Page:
Split on an empty string returns an array of size 1 :
scala> "".split(',') res1: Array[String] = Array("")
Consider that this returns empty array:
scala> ",,,,".split(',') res2: Array[String] = Array()
Please explain :)
The Java and Scala split methods operate in two steps like this:
",,,".split(",")returns empty array.
According to this, the result of
"".split(",") should be an empty array because of the second step, right?
It should. Unfortunately, this is an artificially introduced corner case. And that is bad, but at least it is documented in
java.util.regex.Pattern, if you remember to take a look at the documentation:
For n == 0, the result is as for n < 0, except trailing empty strings will not be returned. (Note that the case where the input is itself an empty string is special, as described above, and the limit parameter does not apply there.)
So, I advise you to always pass
n == -1 as the second parameter (this will skip step two above), unless you specifically know what you want to achieve / you are sure that the empty string is not something that your program would get as an input.
If you are already using Guava in your project, you can try the Splitter (documentation) class. It has a very rich API, and makes your code very easy to understand.
Splitter.on(".").split(".a.b.c.") // "", "a", "b", "c", "" Splitter.on(",").omitEmptyStrings().split("a,,b,,c") // "a", "b", "c" Splitter.on(CharMatcher.anyOf(",.")).split("a,b.c") // "a", "b", "c" Splitter.onPattern("=>?").split("a=b=>c") // "a", "b", "c" Splitter.on(",").limit(2).split("a,b,c") // "a", "b,c"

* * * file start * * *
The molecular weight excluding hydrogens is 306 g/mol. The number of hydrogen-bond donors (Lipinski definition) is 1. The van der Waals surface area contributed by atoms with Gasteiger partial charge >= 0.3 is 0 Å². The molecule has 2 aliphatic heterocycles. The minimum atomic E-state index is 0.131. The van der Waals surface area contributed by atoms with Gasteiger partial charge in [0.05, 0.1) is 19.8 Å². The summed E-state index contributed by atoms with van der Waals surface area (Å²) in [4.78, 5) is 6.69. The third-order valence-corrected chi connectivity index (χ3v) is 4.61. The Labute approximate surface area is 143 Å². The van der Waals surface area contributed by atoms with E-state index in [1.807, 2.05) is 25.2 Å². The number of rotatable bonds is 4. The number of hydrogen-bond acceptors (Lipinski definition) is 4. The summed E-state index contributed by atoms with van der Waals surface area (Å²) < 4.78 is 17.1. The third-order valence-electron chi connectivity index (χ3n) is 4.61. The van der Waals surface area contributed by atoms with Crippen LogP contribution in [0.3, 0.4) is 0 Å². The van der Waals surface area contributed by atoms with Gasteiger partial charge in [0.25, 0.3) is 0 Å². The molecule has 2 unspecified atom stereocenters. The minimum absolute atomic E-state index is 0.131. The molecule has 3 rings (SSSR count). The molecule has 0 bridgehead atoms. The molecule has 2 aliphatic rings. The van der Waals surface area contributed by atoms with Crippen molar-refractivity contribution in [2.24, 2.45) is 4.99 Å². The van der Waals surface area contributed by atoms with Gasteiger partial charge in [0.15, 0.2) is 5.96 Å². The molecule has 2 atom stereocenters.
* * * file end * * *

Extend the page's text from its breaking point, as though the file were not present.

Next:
split behavior is inherited from Java, for better or worse...
Scala does not override the definition from the
Note, that you can use the
limit argument to modify the behavior:
The limit parameter controls the number of times the pattern is applied and therefore affects the length of the resulting array. If the limit n is greater than zero then the pattern will be applied at most n - 1 times, the array's length will be no greater than n, and the array's last entry will contain all input beyond the last matched delimiter. If n is non-positive then the pattern will be applied as many times as possible and the array can have any length. If n is zero then the pattern will be applied as many times as possible, the array can have any length, and trailing empty strings will be discarded.
i.e. you can set the
limit=-1 to get the behavior of (all?) other languages:
@ ",a,,b,,".split(",") res1: Array[String] = Array("", "a", "", "b") @ ",a,,b,,".split(",", -1) // limit=-1 res2: Array[String] = Array("", "a", "", "b", "", "")
It's seems to be well-known the Java behavior is quite confusing but:
The behavior above can be observed from at least Java 5 to Java 8.
There was an attempt to change the behavior to return an empty array when splitting an empty string in JDK-6559590. However, it was soon reverted in JDK-8028321 when it causes regression in various places. The change never makes it into the initial Java 8 release.
What's unclear is why Java chose this in the first place (my suspicion is that it was originally an oversight/bug in an "edge case"), but now irrevocably baked into the language and so it remains.